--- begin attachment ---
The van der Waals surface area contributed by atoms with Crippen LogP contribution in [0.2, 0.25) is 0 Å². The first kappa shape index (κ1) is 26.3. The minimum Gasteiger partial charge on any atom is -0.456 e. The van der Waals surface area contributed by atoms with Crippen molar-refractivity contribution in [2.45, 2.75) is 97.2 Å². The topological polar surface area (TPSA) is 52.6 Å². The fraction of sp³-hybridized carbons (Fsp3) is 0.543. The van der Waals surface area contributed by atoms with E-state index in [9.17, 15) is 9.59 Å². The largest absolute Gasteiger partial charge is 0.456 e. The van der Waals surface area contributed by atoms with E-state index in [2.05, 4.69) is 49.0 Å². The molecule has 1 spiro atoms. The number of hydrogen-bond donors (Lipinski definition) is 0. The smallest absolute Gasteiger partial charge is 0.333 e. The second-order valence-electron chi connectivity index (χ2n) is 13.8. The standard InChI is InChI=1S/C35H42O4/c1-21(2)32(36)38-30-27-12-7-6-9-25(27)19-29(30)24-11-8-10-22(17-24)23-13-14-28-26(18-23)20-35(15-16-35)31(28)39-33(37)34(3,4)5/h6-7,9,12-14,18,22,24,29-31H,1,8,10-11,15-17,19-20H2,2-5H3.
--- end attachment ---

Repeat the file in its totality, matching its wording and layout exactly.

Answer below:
The van der Waals surface area contributed by atoms with Crippen LogP contribution in [0.2, 0.25) is 0 Å². The first kappa shape index (κ1) is 26.3. The minimum Gasteiger partial charge on any atom is -0.456 e. The van der Waals surface area contributed by atoms with Crippen molar-refractivity contribution in [2.45, 2.75) is 97.2 Å². The topological polar surface area (TPSA) is 52.6 Å². The fraction of sp³-hybridized carbons (Fsp3) is 0.543. The van der Waals surface area contributed by atoms with E-state index in [9.17, 15) is 9.59 Å². The largest absolute Gasteiger partial charge is 0.456 e. The van der Waals surface area contributed by atoms with E-state index in [2.05, 4.69) is 49.0 Å². The molecule has 1 spiro atoms. The number of hydrogen-bond donors (Lipinski definition) is 0. The smallest absolute Gasteiger partial charge is 0.333 e. The second-order valence-electron chi connectivity index (χ2n) is 13.8. The standard InChI is InChI=1S/C35H42O4/c1-21(2)32(36)38-30-27-12-7-6-9-25(27)19-29(30)24-11-8-10-22(17-24)23-13-14-28-26(18-23)20-35(15-16-35)31(28)39-33(37)34(3,4)5/h6-7,9,12-14,18,22,24,29-31H,1,8,10-11,15-17,19-20H2,2-5H3.